The Carbon Tax Approach

On the other hand, economists have embraced the idea of the carbon tax, or rather, gasoline tax, as an effective method to combat the rise of emissions. Although it appears to be a more direct concept, the problem lies in comprehending how it works and what makes it a better method to use than the CAFÉ standards.

Implementation and Market Forces

In particular, a carbon tax denotes a flat tax that is to be paid at the gas pump, and economist speculates that it may be regarding per gallon rate. Whether the produce or consumer pays the tax is irrelevant in this case since in the end, the tax will have to be paid. The intention of this policy is to increase the amount of distance traveled irrespective of the negative consequences that this may have on the consumers. Since there would be direct tax levied on consumers, this will trigger market forces to find ways to deal with the unwelcoming practice, in so doing, fuel-efficient options would be more appealing to them in terms of lifestyle preference and car. In addition to that, the producers will step in a bid to cater for what the market needs and in so doing, embrace production of fuel-efficient products. In addition to that, the more expensive the prices of gasoline gets, the better the chances of doing away with gas guzzling sales and in effect, the better the chances of finding a fuel-efficient model of a car.

Benefits and Technological Innovation

The idea stems from the fact that consumer will not like the extra expenses that they have to incur for every gallon of gasoline consumed or the high upfront price. The two factors are the one that makes carbon tax better than CAFÉ standards as far as practicability is concerned. Thus, instead of the two market forces working against one another, they would work in harmony in pushing for less carbon use and in effect, causing less emission of carbon into the atmosphere. In addition to solving market needs, the idea has the potential to spark technological innovation in the manufacturing sector in an attempt to come up with new methods of reducing carbon consumption and in effect, reducing costs. On the other hand, the gasoline tax put into consideration the usage of carbon to its very core and as such, it is very likely to have market forces determine the producer and consumer behavior.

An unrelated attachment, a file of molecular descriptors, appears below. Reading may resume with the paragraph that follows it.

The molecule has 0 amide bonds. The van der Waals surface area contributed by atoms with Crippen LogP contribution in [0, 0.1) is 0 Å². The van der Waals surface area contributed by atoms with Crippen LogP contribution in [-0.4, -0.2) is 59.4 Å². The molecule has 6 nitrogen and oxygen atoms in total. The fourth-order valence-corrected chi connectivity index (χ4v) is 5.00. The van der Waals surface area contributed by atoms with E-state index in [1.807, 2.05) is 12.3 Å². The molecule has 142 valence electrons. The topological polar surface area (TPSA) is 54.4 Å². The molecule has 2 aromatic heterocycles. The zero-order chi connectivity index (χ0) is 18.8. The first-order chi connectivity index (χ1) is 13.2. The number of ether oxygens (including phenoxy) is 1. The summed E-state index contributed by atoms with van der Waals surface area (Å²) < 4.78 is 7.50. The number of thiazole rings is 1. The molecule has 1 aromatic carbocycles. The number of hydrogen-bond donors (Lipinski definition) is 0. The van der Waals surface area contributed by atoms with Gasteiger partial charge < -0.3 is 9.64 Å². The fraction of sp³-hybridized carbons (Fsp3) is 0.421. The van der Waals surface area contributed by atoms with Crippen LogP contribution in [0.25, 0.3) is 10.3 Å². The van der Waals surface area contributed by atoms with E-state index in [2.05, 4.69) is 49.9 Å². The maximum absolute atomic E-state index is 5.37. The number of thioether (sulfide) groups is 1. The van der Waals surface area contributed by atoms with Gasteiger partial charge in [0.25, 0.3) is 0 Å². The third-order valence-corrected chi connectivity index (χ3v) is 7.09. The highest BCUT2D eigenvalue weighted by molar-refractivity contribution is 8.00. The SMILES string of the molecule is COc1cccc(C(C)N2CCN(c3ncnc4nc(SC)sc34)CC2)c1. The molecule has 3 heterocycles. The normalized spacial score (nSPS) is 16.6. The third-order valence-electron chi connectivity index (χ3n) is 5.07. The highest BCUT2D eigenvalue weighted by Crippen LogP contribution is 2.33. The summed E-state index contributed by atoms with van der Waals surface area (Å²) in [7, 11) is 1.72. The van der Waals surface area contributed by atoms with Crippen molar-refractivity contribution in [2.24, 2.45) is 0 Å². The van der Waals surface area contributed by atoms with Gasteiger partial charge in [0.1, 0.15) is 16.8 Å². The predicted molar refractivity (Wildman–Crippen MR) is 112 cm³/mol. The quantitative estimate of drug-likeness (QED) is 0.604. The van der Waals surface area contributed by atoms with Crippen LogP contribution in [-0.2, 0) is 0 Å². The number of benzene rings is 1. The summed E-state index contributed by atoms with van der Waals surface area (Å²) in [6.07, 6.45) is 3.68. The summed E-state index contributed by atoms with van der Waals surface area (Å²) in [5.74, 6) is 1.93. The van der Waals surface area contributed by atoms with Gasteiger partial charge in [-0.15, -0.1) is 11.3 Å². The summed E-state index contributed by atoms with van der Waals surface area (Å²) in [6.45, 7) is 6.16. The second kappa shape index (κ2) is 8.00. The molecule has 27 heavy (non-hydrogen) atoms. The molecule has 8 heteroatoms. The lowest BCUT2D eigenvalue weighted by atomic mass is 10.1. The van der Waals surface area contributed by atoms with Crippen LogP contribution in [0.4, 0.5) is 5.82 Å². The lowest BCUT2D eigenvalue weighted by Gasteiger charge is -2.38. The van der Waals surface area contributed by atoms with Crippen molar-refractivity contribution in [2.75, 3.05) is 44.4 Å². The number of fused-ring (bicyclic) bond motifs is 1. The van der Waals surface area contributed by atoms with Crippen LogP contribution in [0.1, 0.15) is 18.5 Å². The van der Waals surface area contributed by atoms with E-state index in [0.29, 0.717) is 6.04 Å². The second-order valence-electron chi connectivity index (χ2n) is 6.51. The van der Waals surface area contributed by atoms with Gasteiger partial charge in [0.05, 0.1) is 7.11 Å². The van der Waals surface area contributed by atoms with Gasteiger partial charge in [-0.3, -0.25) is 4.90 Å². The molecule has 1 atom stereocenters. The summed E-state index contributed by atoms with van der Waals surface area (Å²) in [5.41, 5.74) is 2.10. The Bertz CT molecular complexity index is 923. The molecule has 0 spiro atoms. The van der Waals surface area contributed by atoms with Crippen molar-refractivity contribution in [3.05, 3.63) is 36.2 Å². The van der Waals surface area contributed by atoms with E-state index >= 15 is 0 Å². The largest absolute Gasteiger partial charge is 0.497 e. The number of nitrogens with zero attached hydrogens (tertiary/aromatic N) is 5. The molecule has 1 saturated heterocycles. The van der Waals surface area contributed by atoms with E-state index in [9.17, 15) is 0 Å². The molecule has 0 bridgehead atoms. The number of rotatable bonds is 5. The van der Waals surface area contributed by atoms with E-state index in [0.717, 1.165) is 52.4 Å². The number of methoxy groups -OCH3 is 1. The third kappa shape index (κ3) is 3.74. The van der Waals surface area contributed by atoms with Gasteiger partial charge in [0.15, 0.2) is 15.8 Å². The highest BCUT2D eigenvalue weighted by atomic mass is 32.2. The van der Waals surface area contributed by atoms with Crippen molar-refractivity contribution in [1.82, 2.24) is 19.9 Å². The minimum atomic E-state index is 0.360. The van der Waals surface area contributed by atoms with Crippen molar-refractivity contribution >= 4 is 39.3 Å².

Political and Societal Challenges

Although the economic concepts on combating emission of carbon by introducing gasoline tax seem appealing and more effective than CAFÉ standards, the political and societal problem needs to be looked at as this poses the greatest challenge to this idea.

Political Implementation

Firstly, it is highly unlikely that politicians will come up with legislation that aims at raising taxes. It is unlikely to happen for the basic reason of the notion that the law will make them unpopular among voters. Thus, although the idea is good and likely to act for the benefits of humanity, politicians may not be willing to sacrifice their political aspirations for the sake of making the world a better place as far as the emission of carbon into the environment is concerned. Politics determines a lot as far as implementing key issues in society are concerned, and in this case, climate change.

Irreversible Damage